GIS implementation

In “Organizational Context, Social Interpretation, and the Implementation and Consequences of Geographic Information Systems”, Sahay & Robey (1996) analyse the implementation of Geographic Information Systems (GIS) technologies in two unidentified North American counties. The result of this implementation was closely to each county’s context, specifically the “structure” and the “capability”.

In the North County, the “unified structure facilitated the implementation of GIS as a distributed system because the departments shared a common mission” (266). In the South County, because of the decentralized agencies structure, the Office of Computer Services controlled the GIS and worked on a contractual basis for the users in other departments. Moreover, the users in the North County included many geographers who were used to working with spatial data. This was not the case for the Computer Services personnel in the South County. The structure and capability of the North County allowed its GIS implementation to flourish, and caused South County to falter.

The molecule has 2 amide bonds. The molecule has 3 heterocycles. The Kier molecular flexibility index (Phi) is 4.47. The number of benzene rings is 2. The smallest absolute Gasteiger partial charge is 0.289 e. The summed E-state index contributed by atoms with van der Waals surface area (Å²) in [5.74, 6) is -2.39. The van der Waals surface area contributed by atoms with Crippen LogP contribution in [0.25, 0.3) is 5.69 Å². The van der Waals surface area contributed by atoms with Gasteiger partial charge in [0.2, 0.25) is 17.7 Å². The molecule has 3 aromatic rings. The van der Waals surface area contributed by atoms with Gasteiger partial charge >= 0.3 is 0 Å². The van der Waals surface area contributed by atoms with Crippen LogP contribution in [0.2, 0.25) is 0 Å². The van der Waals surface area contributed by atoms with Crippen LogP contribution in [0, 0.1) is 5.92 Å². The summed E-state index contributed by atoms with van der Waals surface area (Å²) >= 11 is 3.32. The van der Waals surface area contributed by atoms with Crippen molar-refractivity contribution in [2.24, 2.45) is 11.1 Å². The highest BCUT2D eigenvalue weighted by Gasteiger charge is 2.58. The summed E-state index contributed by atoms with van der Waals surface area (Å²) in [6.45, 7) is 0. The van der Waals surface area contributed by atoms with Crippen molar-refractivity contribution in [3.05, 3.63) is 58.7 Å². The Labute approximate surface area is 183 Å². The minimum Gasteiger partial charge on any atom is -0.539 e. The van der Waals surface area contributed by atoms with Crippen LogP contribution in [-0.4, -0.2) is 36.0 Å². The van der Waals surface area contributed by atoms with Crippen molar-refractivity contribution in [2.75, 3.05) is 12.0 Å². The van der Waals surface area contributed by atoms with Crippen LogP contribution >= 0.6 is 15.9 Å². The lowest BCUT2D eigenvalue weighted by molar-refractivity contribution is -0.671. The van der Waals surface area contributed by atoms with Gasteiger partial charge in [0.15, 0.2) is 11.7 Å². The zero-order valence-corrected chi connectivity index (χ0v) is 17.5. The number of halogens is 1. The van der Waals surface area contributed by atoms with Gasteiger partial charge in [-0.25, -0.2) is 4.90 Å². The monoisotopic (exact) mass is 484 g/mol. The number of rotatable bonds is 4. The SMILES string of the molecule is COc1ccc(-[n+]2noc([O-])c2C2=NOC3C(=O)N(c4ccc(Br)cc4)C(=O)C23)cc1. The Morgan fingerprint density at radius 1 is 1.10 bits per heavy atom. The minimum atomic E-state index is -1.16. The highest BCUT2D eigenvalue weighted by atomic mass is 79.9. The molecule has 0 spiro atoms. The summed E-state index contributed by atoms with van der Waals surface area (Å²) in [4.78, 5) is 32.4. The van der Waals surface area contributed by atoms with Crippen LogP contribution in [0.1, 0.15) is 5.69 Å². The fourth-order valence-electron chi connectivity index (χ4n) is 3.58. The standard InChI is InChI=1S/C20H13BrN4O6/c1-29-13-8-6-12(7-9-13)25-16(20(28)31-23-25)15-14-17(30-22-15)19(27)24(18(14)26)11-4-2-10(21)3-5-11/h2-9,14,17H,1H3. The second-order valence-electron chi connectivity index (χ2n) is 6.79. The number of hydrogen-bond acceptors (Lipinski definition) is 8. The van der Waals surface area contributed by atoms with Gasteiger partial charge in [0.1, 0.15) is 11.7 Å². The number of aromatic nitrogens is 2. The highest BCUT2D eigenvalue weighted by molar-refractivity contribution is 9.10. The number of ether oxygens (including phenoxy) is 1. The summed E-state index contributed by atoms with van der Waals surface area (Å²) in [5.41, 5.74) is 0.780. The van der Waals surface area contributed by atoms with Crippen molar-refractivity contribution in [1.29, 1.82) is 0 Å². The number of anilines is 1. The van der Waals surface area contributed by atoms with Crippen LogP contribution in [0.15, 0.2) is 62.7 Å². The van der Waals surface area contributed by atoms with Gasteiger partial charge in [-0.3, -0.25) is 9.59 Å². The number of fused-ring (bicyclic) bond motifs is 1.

Because people’s backgrounds affect how they use GIS — “People with data processing backgrounds emphasized technical standards, controls, formats, and product appearance in terms of menus and screen layouts. […] Users were more interested in the capabilities of the system to support their needs” (271) — and GIS implementations have different results depending on the context, it seems that standards are especially important. Is it possible that the different counties could yield such different data that they would be incompatible?

Given that this article was written 18 years ago, I wonder how GIS implementation has changed. With the average person becoming more tech-savvy and commercial GIS package being more use-friendly, are GIS implementations easier to carry out? Do the same factors still affect the implementation?


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